Are You Really Prepared to Harvest a Market Animal at Home?

Thanks to University of Nebraska-Lincoln's BeefWatch and Brianna Buseman, Youth Meat Nebraska Extension Educator and Carol Schwarz, Nebraska Extension Educator for this helpful article!   Many people are looking for opportunities to buy market animals to harvest at home, which has led to many questions about the best way to complete that task. Prior to making the decision to try home harvest, there are a few important things to consider: Food Safety Can you properly cool the carcass and keep it clean to ensure meat safety? One of the main concerns when harvesting livestock at home is temperature. If handled poorly or not stored properly, meat can be a great place for bacteria to grow.  It is important to cool the carcass to 34-45o F within 24 hours after harvest. In addition to environmental temperature, care needs to be taken to decrease the chance of carcass contamination (feces, dust, etc.) that could lead to bacteria growth. Furthermore, meat can absorb off odors and flavors from the environment.  Scents such as manure, gasoline, etc., can be absorbed and lead to problems with odors and flavors within the meat. If harvesting at home, it is necessary to ensure the environment is cool and clean. Animal Welfare Can you ensure humane handling and stunning? Having the ability to handle li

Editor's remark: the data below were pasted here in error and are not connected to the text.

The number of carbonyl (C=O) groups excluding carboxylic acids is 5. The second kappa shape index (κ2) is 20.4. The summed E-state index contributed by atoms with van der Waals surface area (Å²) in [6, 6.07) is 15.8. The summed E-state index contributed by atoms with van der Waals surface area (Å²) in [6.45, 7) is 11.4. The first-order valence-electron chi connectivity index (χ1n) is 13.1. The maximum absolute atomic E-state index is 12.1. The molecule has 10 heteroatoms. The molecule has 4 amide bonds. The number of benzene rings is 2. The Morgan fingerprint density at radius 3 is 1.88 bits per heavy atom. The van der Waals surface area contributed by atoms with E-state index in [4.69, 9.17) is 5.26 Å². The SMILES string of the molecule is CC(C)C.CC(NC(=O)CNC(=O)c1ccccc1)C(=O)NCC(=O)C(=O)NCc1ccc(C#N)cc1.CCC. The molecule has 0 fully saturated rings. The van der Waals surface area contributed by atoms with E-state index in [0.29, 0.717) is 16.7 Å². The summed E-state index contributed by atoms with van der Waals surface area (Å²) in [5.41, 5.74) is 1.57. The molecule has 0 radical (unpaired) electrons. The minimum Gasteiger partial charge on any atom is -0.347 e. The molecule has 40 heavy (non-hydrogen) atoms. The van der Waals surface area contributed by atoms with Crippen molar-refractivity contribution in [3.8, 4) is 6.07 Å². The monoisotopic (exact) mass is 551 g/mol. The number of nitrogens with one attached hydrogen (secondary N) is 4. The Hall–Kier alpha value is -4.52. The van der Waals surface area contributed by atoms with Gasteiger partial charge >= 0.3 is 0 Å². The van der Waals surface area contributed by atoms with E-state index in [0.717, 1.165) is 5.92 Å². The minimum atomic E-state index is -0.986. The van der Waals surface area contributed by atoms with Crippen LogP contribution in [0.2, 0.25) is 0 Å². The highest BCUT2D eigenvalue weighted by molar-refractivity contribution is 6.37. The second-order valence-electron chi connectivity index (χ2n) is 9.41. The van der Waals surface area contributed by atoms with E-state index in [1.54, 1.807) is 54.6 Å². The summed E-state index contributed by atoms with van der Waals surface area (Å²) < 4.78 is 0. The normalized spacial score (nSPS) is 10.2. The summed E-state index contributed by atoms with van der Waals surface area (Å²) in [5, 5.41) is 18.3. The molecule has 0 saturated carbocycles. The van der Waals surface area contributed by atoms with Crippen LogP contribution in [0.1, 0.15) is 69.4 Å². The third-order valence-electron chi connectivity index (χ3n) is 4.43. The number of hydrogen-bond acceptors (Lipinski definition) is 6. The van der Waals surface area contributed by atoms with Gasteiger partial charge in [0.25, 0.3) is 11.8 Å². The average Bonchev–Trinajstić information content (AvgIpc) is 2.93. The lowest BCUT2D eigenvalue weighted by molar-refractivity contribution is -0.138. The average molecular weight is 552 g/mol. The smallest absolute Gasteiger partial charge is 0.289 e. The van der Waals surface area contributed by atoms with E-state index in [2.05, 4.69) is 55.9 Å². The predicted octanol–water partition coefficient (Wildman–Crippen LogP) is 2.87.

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3 thoughts on “Are You Really Prepared to Harvest a Market Animal at Home?

  1. The main reason we have decided to butcher our own on farm is not COVID, although that certainly propelled us faster, but the poor handling and improper aging of our animals at the custom processors that has negatively affected our meat quality in recent years.

    1. Can you tell us how it’s working for you? Are there challenges not included in the article? Were there things that went better than expected or surprises along the way?

      1. Right now we have done just pork and lamb. We have a closet sized walk in cooler where we can chill them. It is not large enough for beef so we are designing a larger cooler we can operate seasonally.

        The challenge is the time from slaughter to chill…only because we are new at it, and having a separate facility in which to butcher, which is in the works.

        Generally though, the results are far superior than anything we have gotten from local processors. So far we have done this for our own family until our skill and facilites are set up. But I feel we will be able to offer our customers a much better product and more premium options than we have been in the past.

        Adam Danforth’s books are excellent resources as are The Bearded Butchers on Youtube.

        I will add that our farm is 100% solar powered and designing energy efficient chilling rooms is a bit challenging.

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